While the House of Representatives recently passed a tax bill that would affect IRAs and retirement plans such as solo 401k plans, it is not final until the Senate approves it.
Here are some of the proposes changes in the tax bill that would affect retirement accounts.
1. No more Roth IRA re-characterizations. While re characterizations do not apply to Solo 401k plans, they do apply to IRAs. Under the pending tax bill, those that convert their pretax or after-tax IRAs to a Roth IRA will no longer be able to change their mind and reconvert back to an IRA.
2. No more contributions to both 457 plans and 401k plans including solo 401k plans. Under current law, one can maximize both 457 plan and solo 4o1k contributions, allowing one to essentially double up on contributions. The pending tax bill would eliminate this.
Following are some of the proposed changes that are NOT in bill:
Mandatory Roth 401(k) catch-up contributions
- Currently, employees under age 50 can save up to $18,000 a year in a 401(k)-type plan before taxes, while those 50 or older can set aside up to $24,000.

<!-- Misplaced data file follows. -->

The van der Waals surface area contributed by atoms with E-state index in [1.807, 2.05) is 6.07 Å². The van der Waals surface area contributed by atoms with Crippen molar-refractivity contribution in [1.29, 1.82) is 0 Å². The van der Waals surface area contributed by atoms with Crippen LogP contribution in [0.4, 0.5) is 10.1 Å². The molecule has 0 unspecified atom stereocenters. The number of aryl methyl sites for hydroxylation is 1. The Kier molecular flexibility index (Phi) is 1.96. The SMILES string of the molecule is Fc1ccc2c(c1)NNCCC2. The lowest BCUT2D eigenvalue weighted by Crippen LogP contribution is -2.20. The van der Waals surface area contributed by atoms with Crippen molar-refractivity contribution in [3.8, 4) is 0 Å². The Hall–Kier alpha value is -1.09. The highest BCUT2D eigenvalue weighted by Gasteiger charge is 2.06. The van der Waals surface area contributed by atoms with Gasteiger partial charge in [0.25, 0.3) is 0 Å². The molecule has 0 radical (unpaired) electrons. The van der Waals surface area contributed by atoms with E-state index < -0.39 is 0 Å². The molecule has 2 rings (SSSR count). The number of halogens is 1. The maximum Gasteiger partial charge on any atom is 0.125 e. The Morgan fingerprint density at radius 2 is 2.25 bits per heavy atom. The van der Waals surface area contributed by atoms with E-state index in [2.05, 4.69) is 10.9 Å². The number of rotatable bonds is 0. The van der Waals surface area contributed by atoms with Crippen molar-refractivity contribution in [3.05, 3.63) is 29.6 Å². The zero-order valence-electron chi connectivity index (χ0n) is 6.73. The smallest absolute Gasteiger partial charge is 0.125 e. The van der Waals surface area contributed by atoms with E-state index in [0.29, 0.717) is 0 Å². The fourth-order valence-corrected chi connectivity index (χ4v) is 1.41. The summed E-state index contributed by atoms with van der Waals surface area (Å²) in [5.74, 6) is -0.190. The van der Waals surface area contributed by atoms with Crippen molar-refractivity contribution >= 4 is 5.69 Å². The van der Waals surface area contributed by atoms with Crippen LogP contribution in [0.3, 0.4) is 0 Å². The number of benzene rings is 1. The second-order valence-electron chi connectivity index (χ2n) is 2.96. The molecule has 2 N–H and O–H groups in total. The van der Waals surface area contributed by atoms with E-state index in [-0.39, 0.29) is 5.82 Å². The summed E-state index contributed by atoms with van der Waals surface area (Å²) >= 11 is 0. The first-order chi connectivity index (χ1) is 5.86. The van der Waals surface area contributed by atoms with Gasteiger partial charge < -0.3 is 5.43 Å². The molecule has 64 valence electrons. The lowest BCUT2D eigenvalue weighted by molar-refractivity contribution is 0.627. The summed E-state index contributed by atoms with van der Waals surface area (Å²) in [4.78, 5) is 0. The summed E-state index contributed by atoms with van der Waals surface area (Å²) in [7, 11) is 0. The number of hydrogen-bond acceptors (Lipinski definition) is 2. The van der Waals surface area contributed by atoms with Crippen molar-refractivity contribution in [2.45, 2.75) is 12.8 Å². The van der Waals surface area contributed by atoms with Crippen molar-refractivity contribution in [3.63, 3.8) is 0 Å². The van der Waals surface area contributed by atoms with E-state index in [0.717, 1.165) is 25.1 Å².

Under an amendment introduced recently by Sen. Orrin Hatch (R., Utah), anyone eligible to put in an amount above $18,000 would have to do so in a Roth account, which unlike a 401(k) offers no upfront tax deduction but instead allows the money to be withdrawn tax-free.
- This amendment wasn’t included in a list of modifications to the bill backed by the Senate Finance Committee chairman on Wednesday.
- To make the change more palatable, the amendment would have raised the catch-up contribution limit from $6,000 to $9,000 a year, Ms. Borland says
Elimination of 401(k) catch-up contributions for high earners
- As originally proposed, the Senate bill would have done away with the extra $6,000 workers age 50 and older can contribute each year to 401(k)-type plans—but only for those with salaries of $500,000 or more. Lawmakers have removed the provision.
A 10% penalty on early withdrawals from 457 plans
- People who withdraw money from most 401(k)-style plans before age 59½ must pay income tax plus a 10% early withdrawal penalty on the money. Thanks to a quirk in the law, the 10% early withdrawal penalty doesn’t apply to 457 plans. While the original Senate bill would have imposed the 10% penalty on 457 plans, the Senate Finance Committee chairman removed that measure from the bill Wednesday.